Recreational diving to protected wrecks and sites is allowed but of course, the Antiquities Act has to be obeyed. Protected sites can be viewed but they may not be altered or harmed in any way. Artefacts or parts of structures must not be raised. Boats have to be anchored so far from these sites that the anchors cannot cause damage. It is not permitted to dive inside wrecks that are intact. The aim of these guidelines is to help us to protect underwater sites for the future generations.
- The Finnish proverb Well planned is half done applies to diving very well. It is worth planning well in advance. Find out the depth and the nature of the site and its surroundings. Make a safety plan. Find out the location of the nearest coast guard station and inform the coast guard about your dive. It is highly recommendable to inform also the National Board of Antiquities about your dives and practices.
- Find out whether the site is located on a protected area, e.g. a natural conservation area. On the Archipelago National Park, for example, diving is subject to licence. And when diving on private waters, show consideration to the inhabitants and/or owners of the area.
- Do not try to find the site, e.g. a wreck, by dragging. Locate the site by diving or use a sonar. Anchor your vessel so far from the site that the anchors cannot fall or drag themselves on the wreck. At some of the protected wrecks, for example at the Kronprins Gustav Adolf off Helsinki, there is a buoy to which vessels can be fastened. Only one vessel can be moored to a buoy at a time.
- Do not dive when the wind is heavy. The anchor may drag itself on the wreck or put divers in danger. Pay attention to the sea traffic on the area. Remember the diving flag!
- Follow the safety rules of the Finnish Sportdivers Association. Study the campaign Respect our Wrecks by the Finnish Sportdivers Association, the Professional Association of Diving Instructors (PADI), the Military Museum and the National Board of Antiquities.
- Make sure your crew is big enough, that there is an adequate amount of persons on the surface as well. Make sure the crew has a working VHF radio or a mobile phone and that each of you know your location and the numbers to call in case of an emergency.
- Dive always in pairs and make sure your equipment is in good condition and meets safety requirements.
- Do not fasten any ropes or diving lines to a wreck even if it is in good condition. Use for example a weight and fasten the diving line to the bottom.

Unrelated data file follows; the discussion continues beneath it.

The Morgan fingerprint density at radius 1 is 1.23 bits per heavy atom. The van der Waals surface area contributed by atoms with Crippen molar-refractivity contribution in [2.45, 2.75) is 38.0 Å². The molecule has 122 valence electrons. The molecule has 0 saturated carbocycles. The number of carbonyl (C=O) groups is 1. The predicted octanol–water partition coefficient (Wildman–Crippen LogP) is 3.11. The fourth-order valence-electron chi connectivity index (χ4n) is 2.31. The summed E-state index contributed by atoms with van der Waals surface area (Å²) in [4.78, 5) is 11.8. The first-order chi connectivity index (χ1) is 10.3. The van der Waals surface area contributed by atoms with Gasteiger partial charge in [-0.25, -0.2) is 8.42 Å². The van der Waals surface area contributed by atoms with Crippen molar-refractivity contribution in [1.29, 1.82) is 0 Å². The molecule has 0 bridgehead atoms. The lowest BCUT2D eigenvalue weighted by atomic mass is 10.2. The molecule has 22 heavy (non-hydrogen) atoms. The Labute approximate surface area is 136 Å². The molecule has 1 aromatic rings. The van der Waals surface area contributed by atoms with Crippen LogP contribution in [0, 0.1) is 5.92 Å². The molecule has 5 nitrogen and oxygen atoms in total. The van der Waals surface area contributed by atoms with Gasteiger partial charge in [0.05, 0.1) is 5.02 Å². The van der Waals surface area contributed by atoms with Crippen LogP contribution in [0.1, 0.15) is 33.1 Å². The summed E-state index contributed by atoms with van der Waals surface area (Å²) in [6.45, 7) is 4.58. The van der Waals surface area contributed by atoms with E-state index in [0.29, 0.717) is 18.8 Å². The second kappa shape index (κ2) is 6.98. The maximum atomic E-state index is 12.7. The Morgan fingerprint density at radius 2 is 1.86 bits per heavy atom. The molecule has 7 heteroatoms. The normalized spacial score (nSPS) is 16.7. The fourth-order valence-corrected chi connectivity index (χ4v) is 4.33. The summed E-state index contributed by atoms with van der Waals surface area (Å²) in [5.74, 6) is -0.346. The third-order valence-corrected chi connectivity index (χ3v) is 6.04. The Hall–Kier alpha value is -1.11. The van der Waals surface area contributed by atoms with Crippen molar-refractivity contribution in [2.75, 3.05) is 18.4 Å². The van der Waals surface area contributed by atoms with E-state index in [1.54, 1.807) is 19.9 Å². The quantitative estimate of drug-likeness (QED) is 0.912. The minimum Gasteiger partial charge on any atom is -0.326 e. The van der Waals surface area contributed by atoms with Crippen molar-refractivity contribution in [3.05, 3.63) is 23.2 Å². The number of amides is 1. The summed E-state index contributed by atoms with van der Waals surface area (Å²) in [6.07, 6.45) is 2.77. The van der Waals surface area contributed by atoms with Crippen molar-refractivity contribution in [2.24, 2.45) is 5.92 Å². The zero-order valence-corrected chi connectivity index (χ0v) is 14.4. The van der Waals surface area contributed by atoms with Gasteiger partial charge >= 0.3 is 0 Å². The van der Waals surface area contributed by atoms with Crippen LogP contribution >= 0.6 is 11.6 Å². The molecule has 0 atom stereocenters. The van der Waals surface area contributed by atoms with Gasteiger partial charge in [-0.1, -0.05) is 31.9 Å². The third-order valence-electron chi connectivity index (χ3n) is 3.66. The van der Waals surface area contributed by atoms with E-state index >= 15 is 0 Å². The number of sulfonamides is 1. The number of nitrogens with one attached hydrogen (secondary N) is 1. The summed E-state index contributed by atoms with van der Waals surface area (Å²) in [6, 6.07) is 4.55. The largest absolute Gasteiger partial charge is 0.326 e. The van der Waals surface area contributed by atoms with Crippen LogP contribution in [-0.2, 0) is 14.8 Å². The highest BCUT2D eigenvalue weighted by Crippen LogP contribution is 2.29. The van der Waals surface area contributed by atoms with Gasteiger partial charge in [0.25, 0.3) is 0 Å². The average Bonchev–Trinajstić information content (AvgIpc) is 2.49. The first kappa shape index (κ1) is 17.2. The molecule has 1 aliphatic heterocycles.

- At wreck sites, diving is at your own risk. Do not put yourself or others in danger. Do not go inside old wrecks since these may collapse, and bubbles from breathing apparatus harm the constructions. You must not touch wrecks or change underwater findings in any way. Do not move or raise any objects.
- Make certain that there are not too many divers at the site simultaneously. The visibility weakens easily and both the wreck and the divers may be in danger.
- Make sure that you do not cling yourself to the wreck. The wrecks are three-dimensional and they may consist of ropes or cords. For example, the air hose or other parts of your equipment can get entangled in the wreck parts. Look after your partner as well!
- Depending on the weather and the hour of the day there can be dark at the site. Take a diving light with you.
- Swim slowly and try to move your flippers sideways. A careless kick can damage the wreck.
- Remember to check the quantity of air and the time you spend submerged. It is easy to forget about the time when you are at an appealing site.
- It is important that you can control your buoyancy when diving at a wreck site. If you sketch or photograph a wreck, do not lean on the wreck or its parts.
- Leave the wreck cautiously. Do not leave any ropes or lines behind. Do not take any souvenirs with you. Law forbids it. All objects raised from water require conservation, which is time and money consuming.
Remember to inform the National Board of Antiquities if you find an unknown underwater site, whether if it is a rowboat, construction, shipwreck or an artefact. Even if the site is already identified, you may have new information for us. We are always happy to receive information from your dives.